Staff Editorial: Too much safety limits perspective


Meghan Joyce

What roles does safety play in learning? The editorial asserts that protection leads to hypersensitivity and overreaction.

It’s a great thing, to be part of a safe and welcoming community.  There are no gang fights in the hall, no students arrested for bringing clocks to school, and no one sent to detention for appropriately testing authority.  But have you ever been afraid to ask a question because you were afraid of hearing wrath instead of an answer? Stayed silent because you weren’t sure what the most politically correct terminology was? Taken the back seat in a conversation on a touchy subject because you were worried you didn’t know enough about it? It’s not an uncommon or unjustified feeling; after all, no one wants to say something that could unintentionally be perceived as offensive or otherwise hurtful.

St. Paul Academy and Summit School is a safe space until someone gets emotionally or intellectually hurt. Then, ignorance is the crime, and it is punishable with endless verbal attacks and talk behind the offender’s back… and it is a type of offense that never seems to be erased from the small community’s collective memory.

This isn’t to say that it’s bad that SPA is a space where most students feel tremendously safe. It’s fantastic that students here get to spend years of their lives learning how to collaborate and communicate productively in an environment that promotes shameless self-expression within the bounds of complete respect for one another. It’s fantastic that we self-report an 8 out of 10 on the school’s Safe Space survey, and also that the administration cared enough to support a Safe Space survey at all, and now we are creating a student-centered task force with the sole mission of bumping that perceived safety score as high as it can go.

Students aren’t just safe here; they are being kept safe from things that they don’t like.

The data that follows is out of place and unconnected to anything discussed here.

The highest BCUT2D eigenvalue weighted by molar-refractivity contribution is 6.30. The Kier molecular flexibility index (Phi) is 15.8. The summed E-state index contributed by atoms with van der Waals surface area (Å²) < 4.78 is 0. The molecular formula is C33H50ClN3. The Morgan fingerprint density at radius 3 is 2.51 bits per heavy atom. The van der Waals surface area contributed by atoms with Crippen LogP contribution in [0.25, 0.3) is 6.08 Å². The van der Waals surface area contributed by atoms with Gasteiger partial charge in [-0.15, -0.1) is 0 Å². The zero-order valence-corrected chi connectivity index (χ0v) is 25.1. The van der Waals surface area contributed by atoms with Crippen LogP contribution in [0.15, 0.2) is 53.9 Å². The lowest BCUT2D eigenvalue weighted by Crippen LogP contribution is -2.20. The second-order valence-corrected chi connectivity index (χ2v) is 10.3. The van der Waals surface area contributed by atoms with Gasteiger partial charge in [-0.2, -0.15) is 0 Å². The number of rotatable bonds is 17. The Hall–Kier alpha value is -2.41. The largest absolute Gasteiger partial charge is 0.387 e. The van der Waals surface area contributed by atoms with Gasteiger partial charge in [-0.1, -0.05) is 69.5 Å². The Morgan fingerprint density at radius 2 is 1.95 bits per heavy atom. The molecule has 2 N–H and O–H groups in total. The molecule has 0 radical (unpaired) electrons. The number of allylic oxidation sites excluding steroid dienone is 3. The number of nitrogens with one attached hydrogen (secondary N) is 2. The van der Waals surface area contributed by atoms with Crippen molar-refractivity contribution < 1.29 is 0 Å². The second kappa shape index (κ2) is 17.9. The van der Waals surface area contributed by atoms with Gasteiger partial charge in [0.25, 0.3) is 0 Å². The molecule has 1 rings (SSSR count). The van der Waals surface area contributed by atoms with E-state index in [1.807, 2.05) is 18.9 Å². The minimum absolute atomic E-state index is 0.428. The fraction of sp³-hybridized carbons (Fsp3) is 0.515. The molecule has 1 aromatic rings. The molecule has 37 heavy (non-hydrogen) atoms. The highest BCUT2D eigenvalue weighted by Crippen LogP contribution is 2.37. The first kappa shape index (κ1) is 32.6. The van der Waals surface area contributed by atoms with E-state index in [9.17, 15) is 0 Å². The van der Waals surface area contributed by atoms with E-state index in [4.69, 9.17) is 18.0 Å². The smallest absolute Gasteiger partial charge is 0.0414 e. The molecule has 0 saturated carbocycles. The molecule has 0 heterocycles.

What isn’t fantastic is that none of it is real. Students aren’t just safe here; they are being kept safe from things that they don’t like. When students step out of SPA, they are doing it with unrealistic expectations and hypersensitivity to those expectations not being met. SPA students are in for a culture shock when they leave. There are no Safe Space Task Forces, no micro- (or even macro-) aggression police, no guarantee of unisex bathrooms or trigger warnings or acceptance. Students who go here are unbelievably lucky to have so many options for developing a standard of respect for one another, but in the long run, people need to also learn how to go without those comforts.

It isn’t about giving up on things that matter personally. It’s about understanding that people are… well, people: programmed to make assumptions and prone to make mistakes, no matter how hard they fight it. Not everyone will walk around with the same SPA-like fear of saying something offensive; some people will let the wrong things slip without thinking twice. And when they do, we can’t let it slide, but we shouldn’t attack either.

The broader world is as horrible as it is beautiful. Being sheltered from the things out there that aren’t comfortable equates to living in denial of them. Facing all of the coarseness of the world with experience and intention is the best way to define one’s character and really make a change.

This story was originally published in September 2015 print issue of  The Rubicon.